Belfast Telegraph

Monday 29 December 2014

Prince Charles' Glastonbury meeting with veteran republican

Prince Charles visited Glastonbury on Thursday
Prince Charles visited Glastonbury on Thursday
Glastonbury 2010
Glastonbury 2010
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Glastonbury 2010
Glastonbury 2010
Glastonbury 2010
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Glastonbury 2010
Glastonbury 2010
Glastonbury 2010
Glastonbury 2010
Glastonbury 2010
Glastonbury 2010
Glastonbury 2010
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Glastonbury 2010
Glastonbury 2010
Glastonbury 2010
Glastonbury 2010
Glastonbury 2010

It was an unlikely meeting of minds among the tents at The Glastonbury Festival.

Prince Charles, visiting the world famous festival on its 40th anniversary, came face to face with veteran republican Danny Morrison.

Morrison, credited with coining the infamous Republican slogan that the IRA would progress its campaign “with the armalite in one hand and the ballot box in the other”, was at the festival’s Greenpeace field with his brother Ciaran when the heir to the throne’s entourage arrived.

Speaking after the chance meeting on Thursday, Sinn Fein's former director of publicity Danny Morrison described the prince as “very personable”.

Morrison, a regular at Glastonbury for the past 10 years, said a gathering crowd had everyone hoping Bono had arrived and when they went along to have a nosey, they saw Prince Charles instead.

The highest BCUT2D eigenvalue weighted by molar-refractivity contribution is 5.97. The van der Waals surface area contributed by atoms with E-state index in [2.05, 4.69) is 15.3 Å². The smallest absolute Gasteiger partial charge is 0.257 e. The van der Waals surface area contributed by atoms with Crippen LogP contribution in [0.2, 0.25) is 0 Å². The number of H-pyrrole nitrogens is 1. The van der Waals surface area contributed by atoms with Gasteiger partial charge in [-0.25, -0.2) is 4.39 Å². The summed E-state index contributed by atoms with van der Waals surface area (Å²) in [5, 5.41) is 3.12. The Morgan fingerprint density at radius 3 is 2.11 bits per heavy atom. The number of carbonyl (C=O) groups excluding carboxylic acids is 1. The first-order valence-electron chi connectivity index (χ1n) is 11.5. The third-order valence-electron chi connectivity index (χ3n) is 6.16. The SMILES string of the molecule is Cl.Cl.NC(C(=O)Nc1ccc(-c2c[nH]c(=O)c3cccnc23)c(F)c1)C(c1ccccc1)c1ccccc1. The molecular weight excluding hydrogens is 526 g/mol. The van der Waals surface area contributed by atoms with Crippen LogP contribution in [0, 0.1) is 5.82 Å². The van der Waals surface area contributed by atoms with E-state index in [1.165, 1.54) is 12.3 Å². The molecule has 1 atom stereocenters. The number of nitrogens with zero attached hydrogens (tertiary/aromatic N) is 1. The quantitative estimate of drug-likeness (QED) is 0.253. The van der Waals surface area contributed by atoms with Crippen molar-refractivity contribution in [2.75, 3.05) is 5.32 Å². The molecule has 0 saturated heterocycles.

“When we got up it was Prince Charles...

“He was the only person out of quarter-of-a-million wearing a shirt and tie.

“He asked myself and my brother Ciaran did we actually camp out for three days.

“We come for about six days. He was very personable,” he said.

“I had no problem with him. There is a line drawn through the past,” he told Radio Ulster yesterday.

It remains unclear, however, whether the royal visitor actually knew who he was talking to.

Prince Charles made a brief appearance on the famous Pyramid Stage during his visit, prompting organiser Michael Eavis to say his event had “finally got the royal seal of approval”.

A royal visit would have seemed impossible in one of the darkest days of the festival, 20 years ago.

In 1990 there were clashes between travellers and festival security teams resulting in hundreds of arrests and £50,000 of damage, and put the festival's future in jeopardy.

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